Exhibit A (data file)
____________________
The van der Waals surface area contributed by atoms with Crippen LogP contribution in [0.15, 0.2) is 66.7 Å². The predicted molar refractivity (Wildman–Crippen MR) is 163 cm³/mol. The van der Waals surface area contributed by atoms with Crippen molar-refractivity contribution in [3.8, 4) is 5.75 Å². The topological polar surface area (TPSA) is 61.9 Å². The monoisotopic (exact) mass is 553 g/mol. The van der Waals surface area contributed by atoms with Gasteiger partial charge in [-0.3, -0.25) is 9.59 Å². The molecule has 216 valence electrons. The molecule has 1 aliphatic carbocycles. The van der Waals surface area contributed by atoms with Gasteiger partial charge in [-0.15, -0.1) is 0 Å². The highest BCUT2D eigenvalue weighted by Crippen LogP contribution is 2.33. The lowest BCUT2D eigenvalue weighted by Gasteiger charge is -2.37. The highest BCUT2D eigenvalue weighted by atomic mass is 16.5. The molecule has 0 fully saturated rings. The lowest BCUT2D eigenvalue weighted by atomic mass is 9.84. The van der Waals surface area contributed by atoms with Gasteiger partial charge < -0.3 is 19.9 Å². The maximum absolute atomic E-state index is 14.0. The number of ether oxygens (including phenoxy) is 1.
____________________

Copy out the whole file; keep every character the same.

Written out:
The van der Waals surface area contributed by atoms with Crippen LogP contribution in [0.15, 0.2) is 66.7 Å². The predicted molar refractivity (Wildman–Crippen MR) is 163 cm³/mol. The van der Waals surface area contributed by atoms with Crippen molar-refractivity contribution in [3.8, 4) is 5.75 Å². The topological polar surface area (TPSA) is 61.9 Å². The monoisotopic (exact) mass is 553 g/mol. The van der Waals surface area contributed by atoms with Gasteiger partial charge in [-0.3, -0.25) is 9.59 Å². The molecule has 216 valence electrons. The molecule has 1 aliphatic carbocycles. The van der Waals surface area contributed by atoms with Gasteiger partial charge in [-0.15, -0.1) is 0 Å². The highest BCUT2D eigenvalue weighted by Crippen LogP contribution is 2.33. The lowest BCUT2D eigenvalue weighted by Gasteiger charge is -2.37. The highest BCUT2D eigenvalue weighted by atomic mass is 16.5. The molecule has 0 fully saturated rings. The lowest BCUT2D eigenvalue weighted by atomic mass is 9.84. The van der Waals surface area contributed by atoms with Gasteiger partial charge < -0.3 is 19.9 Å². The maximum absolute atomic E-state index is 14.0. The number of ether oxygens (including phenoxy) is 1.